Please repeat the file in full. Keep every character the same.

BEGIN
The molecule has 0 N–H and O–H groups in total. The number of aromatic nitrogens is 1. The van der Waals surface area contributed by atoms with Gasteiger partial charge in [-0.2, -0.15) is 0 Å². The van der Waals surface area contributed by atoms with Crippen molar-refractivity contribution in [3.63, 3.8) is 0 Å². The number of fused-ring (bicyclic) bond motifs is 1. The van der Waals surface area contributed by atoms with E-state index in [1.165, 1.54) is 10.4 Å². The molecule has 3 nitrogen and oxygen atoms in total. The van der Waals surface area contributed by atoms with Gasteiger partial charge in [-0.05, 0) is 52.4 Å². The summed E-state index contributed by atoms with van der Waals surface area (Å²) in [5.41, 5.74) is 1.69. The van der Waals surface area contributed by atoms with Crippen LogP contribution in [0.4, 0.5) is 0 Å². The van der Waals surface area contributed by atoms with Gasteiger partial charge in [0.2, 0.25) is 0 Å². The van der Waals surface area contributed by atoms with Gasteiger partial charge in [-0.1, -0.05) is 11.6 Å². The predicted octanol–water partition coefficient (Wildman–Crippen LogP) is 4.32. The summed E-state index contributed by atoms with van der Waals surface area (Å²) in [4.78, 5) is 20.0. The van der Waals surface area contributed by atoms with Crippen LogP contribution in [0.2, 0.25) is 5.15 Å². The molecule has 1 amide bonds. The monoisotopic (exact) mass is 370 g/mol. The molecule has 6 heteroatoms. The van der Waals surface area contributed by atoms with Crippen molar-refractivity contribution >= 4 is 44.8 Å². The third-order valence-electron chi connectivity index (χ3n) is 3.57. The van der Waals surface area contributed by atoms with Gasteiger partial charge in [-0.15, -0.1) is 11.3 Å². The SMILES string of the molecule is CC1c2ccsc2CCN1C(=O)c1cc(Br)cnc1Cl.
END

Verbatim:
The molecule has 0 N–H and O–H groups in total. The number of aromatic nitrogens is 1. The van der Waals surface area contributed by atoms with Gasteiger partial charge in [-0.2, -0.15) is 0 Å². The van der Waals surface area contributed by atoms with Crippen molar-refractivity contribution in [3.63, 3.8) is 0 Å². The number of fused-ring (bicyclic) bond motifs is 1. The van der Waals surface area contributed by atoms with E-state index in [1.165, 1.54) is 10.4 Å². The molecule has 3 nitrogen and oxygen atoms in total. The van der Waals surface area contributed by atoms with Gasteiger partial charge in [-0.05, 0) is 52.4 Å². The summed E-state index contributed by atoms with van der Waals surface area (Å²) in [5.41, 5.74) is 1.69. The van der Waals surface area contributed by atoms with Crippen LogP contribution in [0.4, 0.5) is 0 Å². The van der Waals surface area contributed by atoms with Gasteiger partial charge in [0.2, 0.25) is 0 Å². The van der Waals surface area contributed by atoms with Gasteiger partial charge in [-0.1, -0.05) is 11.6 Å². The predicted octanol–water partition coefficient (Wildman–Crippen LogP) is 4.32. The summed E-state index contributed by atoms with van der Waals surface area (Å²) in [4.78, 5) is 20.0. The van der Waals surface area contributed by atoms with Crippen LogP contribution in [0.2, 0.25) is 5.15 Å². The molecule has 1 amide bonds. The monoisotopic (exact) mass is 370 g/mol. The molecule has 6 heteroatoms. The van der Waals surface area contributed by atoms with Crippen molar-refractivity contribution >= 4 is 44.8 Å². The third-order valence-electron chi connectivity index (χ3n) is 3.57. The van der Waals surface area contributed by atoms with Gasteiger partial charge in [-0.15, -0.1) is 11.3 Å². The SMILES string of the molecule is CC1c2ccsc2CCN1C(=O)c1cc(Br)cnc1Cl.